Let’s face it, an element of danger can make the concept of travel that much more exciting. There’s a whole category of people who engage in extreme traveling. They take exceptional risks for the thrill and bragging rights of it. Maybe it helps them find meaning in life – maybe it just helps them get laid. The type of travel that Jen and I did, on the other hand, I would recommend to anybody – even my parents or grandparents (who, for God’s sake, don’t need to impress anyone to get laid). Sure, we were around people with guns, crossed a riot, and avoided a bombing by a week or so but this was by coincidence and not because of our planning. I often get asked if I was ever scared on the trip. To be honest, I was often nervous - but scared? Well, not really.
There is, though, a story that I heard second hand that I repeat to make it sound like I was involved in that extreme stuff:
In Northern Guatemala around the Lake Atitlan region there are a number of volcanoes and it is a popular tourist activity to climb them. However, due to the large economic disparity between the tourists and locals, guidebooks and Guatemalan officials recommend that tourists hire “guides” when they go hiking. These guides carry not only carry maps to make sure the tourists don’t get lost, but they also carry shotguns to make sure that they don’t get robbed.
Well, a few days before we arrived in the area, a French couple was climbing one of the volcanoes. They were sensible folks so they had hired a guide. About half way to the summit the guide stopped to tie his shoe but told the couple to continue climbing – he would catch up with them. The couple continued up the steep and rocky path. Around the next corner, sure enough, a man with a large machete jumped out from behind a tree. He, using broken English and hand gestures, demanded that they hand over their bag. The couple were fuming and, sure that they had been set up, were about to hand over their stuff. Just then, their guide sprang out from behind another tree and blasted the bandit with his shotgun killing him, I hope, instantly. The guide then indicated to the French couple that they should continue their hike as if nothing important had happened. They, standing above a fresh corpse, were overwhelmed. A man had died over their bag which contained only a water bottle and a digital camera – maybe worth $200. Instead of continuing their hike, they retuned to their hotel and flew home shortly. The guide, I was told, collected a bounty for killing the bandit.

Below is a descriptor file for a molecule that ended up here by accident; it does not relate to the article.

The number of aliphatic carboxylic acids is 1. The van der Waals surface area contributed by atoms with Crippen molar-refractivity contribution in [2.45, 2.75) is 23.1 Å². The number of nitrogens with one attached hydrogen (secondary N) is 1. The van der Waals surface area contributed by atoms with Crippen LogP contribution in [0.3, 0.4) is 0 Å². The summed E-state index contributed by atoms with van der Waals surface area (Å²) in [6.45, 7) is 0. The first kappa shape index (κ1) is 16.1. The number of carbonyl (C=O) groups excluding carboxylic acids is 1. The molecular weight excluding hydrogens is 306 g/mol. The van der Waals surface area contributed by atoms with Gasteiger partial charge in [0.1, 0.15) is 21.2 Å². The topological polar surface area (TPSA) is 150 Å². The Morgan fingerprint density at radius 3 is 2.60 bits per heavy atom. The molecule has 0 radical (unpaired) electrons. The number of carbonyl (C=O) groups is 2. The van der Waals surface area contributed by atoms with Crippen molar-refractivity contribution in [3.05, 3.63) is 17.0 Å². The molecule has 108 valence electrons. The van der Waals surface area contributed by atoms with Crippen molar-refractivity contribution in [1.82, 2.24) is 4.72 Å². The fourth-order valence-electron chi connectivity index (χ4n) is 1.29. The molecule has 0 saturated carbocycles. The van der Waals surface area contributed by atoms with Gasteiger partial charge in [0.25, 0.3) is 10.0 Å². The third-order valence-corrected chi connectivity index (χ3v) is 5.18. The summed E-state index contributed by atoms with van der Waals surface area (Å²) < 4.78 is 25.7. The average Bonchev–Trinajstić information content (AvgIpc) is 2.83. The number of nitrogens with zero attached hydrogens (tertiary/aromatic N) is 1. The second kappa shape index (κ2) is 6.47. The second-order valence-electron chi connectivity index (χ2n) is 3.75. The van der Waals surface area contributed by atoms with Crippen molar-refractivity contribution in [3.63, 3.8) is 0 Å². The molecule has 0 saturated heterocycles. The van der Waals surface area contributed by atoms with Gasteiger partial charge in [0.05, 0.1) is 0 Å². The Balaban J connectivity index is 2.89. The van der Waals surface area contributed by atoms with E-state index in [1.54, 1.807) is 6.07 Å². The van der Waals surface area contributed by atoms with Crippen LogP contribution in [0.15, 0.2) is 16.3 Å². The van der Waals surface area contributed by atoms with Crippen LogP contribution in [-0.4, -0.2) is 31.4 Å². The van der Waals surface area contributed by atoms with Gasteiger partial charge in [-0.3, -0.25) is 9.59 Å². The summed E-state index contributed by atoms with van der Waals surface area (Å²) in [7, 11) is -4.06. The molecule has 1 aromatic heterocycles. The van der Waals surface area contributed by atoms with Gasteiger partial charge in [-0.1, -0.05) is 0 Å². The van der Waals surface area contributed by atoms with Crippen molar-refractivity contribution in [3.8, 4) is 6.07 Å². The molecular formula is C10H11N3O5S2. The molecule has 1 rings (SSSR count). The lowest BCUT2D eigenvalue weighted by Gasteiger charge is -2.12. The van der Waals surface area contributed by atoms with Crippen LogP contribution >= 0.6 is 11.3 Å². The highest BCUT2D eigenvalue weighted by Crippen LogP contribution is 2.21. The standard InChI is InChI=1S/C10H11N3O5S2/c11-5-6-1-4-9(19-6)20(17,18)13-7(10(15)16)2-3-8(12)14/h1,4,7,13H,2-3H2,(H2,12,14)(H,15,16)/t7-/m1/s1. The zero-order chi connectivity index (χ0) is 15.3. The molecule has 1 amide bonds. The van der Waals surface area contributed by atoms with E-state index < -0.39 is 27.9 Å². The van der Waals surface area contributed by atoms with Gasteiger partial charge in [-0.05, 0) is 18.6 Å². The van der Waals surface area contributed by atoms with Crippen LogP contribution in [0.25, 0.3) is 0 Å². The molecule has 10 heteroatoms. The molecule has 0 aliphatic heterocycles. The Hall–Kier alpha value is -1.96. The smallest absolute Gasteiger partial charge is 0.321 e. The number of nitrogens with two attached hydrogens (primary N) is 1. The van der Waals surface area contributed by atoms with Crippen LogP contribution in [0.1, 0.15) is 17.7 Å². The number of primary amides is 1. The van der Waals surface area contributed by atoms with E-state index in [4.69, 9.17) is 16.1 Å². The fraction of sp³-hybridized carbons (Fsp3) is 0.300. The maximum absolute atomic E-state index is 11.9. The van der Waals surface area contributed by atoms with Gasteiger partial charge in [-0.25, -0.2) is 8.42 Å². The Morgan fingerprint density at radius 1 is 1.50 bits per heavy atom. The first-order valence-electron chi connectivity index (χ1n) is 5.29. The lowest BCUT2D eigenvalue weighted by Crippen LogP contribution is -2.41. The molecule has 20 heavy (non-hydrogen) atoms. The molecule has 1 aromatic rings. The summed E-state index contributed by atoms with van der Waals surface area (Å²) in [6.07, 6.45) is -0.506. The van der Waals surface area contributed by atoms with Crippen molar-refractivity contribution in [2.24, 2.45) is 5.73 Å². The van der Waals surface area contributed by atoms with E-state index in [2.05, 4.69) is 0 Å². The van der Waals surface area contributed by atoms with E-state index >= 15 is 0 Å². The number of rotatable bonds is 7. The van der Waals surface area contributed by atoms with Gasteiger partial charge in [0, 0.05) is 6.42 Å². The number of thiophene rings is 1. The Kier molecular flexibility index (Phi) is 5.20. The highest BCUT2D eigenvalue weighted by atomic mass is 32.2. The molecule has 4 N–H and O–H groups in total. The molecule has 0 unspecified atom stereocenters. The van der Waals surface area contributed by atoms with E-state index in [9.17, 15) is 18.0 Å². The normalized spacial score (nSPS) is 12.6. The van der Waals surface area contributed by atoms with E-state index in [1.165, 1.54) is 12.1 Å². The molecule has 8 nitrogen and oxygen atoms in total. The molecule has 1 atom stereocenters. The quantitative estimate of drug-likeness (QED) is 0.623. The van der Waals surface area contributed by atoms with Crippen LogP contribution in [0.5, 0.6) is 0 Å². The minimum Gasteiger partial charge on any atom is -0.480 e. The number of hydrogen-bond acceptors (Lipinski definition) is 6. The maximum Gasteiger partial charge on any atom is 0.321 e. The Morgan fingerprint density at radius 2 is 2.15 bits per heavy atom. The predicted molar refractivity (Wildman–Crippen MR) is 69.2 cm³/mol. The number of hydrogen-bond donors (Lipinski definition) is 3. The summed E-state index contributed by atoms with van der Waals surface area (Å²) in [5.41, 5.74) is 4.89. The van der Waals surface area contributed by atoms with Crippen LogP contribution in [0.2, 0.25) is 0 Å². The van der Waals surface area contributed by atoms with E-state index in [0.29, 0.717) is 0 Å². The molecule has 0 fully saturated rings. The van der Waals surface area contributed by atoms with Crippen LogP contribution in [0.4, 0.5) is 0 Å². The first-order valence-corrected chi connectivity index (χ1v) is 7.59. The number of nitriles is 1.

Is this a true story? I don’t know. It was told to Jen and I on the lower patio at the Casa del Mundo by a group of Brits who were nice enough to share a portion of their bottle of rum and a piece of their mind about the U.S. Government. It was the type of story, along with those about chicken bus robberies and clever pick pocketing, that we heard in hostels and cheap hotels all over both Mexico and Guatemala. People told these stories as a way to capture an essence of danger in their own travels.
We did see and hear a fair number of warnings about bandits in Guatemala. While we tried to use common sense, we also tried to not let these stories or warnings actually frighten us. One day, we were hiking along the trail that runs between the small villages around Lake Atitlan. The trail came to a fork and there was a man sitting next to the path. A steel machete rested in his lap.
“Hola,” I said, nervously.
The man picked up his machete and smiled at Jen and me. He slowly stood and laughed and then directed Jen and me onto the proper path with warmth and friendliness. He, like all local people we met in Guatemala, went out of his way to make a couple of foreigners feel very welcome. And that, I like to think, is extreme in its own way.